Testing Resources


    At present there is no cure for Stargardt disease, and there is very little that can be done to slow its progression. Wearing sunglasses to protect the eyes from UVa, UVb and bright light may be of some benefit. Animal studies have shown that taking excessive amounts of vitamin A and beta carotene could promote the additional accumulation of lipofuscin, as well as a toxic vitamin A derivative called A2E; it is typically recommended that these be avoided by individuals with Stargardt disease. There are possible treatments for Stargardt disease that are being tested, including a gene therapy treatment, which has been given orphan drug status by the European Medicines Agency (EMEA, similar to the FDA).[6] You can read more about this treatment by clicking here. There are also clinical trials involving embryonic stem cell treatments.[6]


    Support and advocacy groups can help you connect with other patients and families, and they can provide valuable services. Many develop patient-centered information and are the driving force behind research for better treatments and possible cures. They can direct you to research, resources, and services. Many organizations also have experts who serve as medical advisors or provide lists of doctors/clinics. Visit the group’s website or contact them to learn about the services they offer. Inclusion on this list is not an endorsement by GARD.

    Organizations Supporting this Disease

      Learn more

      These resources provide more information about this condition or associated symptoms. The in-depth resources contain medical and scientific language that may be hard to understand. You may want to review these resources with a medical professional.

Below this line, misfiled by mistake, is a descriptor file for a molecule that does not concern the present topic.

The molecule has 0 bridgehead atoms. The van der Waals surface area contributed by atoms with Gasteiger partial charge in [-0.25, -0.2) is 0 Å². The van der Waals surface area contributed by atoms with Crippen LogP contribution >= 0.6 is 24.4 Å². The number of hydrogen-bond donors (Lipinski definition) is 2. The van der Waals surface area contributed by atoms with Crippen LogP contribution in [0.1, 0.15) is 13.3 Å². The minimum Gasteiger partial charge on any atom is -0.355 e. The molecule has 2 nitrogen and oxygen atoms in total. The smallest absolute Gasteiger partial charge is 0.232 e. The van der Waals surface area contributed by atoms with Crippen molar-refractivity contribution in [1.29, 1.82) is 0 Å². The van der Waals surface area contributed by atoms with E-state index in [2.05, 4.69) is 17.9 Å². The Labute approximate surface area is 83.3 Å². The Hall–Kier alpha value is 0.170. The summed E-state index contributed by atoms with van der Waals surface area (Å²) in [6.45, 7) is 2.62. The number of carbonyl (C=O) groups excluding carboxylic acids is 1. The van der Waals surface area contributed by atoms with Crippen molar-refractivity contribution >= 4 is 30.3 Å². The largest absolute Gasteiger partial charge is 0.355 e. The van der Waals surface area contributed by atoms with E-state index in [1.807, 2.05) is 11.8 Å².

Where to Start

      • Foundation Fighting Blindness provides information about Stargardt disease and other retinal diseases.
      • MedlinePlus Genetics contains information on Stargardt disease. This website is maintained by the National Library of Medicine.
      • The National Eye Institute (NEI) was established by Congress in 1968 to protect and prolong the vision of the American people. Click on the link to view information on this topic.

        In-Depth Information

        • The American Society of Gene & Cell Therapy provides information on the treatment of genetic eye diseases.
        • The Monarch Initiative brings together data about this condition from humans and other species to help physicians and biomedical researchers. Monarch’s tools are designed to make it easier to compare the signs and symptoms (phenotypes) of different diseases and discover common features. This initiative is a collaboration between several academic institutions across the world and is funded by the National Institutes of Health. Visit the website to explore the biology of this condition.
        • Online Mendelian Inheritance in Man (OMIM) is a catalog of human genes and genetic disorders. Each entry has a summary of related medical articles. It is meant for health care professionals and researchers. OMIM is maintained by Johns Hopkins University School of Medicine. 
        • Orphanet is a European reference portal for information on rare diseases and orphan drugs. Access to this database is free of charge.
        • PubMed is a searchable database of medical literature and lists journal articles that discuss Stargardt disease. Click on the link to view a sample search on this topic.


          1. Stargardt macular degeneration. Genetics Home Reference. November 2010; https://ghr.nlm.nih.gov/condition/stargardt-macular-degeneration.
          2. Jane Kelly. STARGARDT DISEASE 1; STGD1. OMIM. June 8, 2015; https://www.omim.org/entry/248200.
          3. Facts About Stargardt Disease. NEI. April, 2015; https://nei.nih.gov/health/stargardt/star_facts.
          4. Tanna P, Strauss RW, Fujinami K, Michaelides M. Stargardt disease: clinical features, molecular genetics, animal models and therapeutic options. Br J Ophthalmol. Jan 2017; 101(1):25-30. https://pubmed.ncbi.nlm.nih.gov/27491360/.
          5. Jane Kelly. STARGARDT DISEASE 3; STGD3. OMIM. September 11, 2006; https://www.omim.org/entry/600110.
          6. Stargardt Disease. American Macular Degeneration Foundation. 2014; https://www.macular.org/stargardt-disease. Accessed 6/4/2014.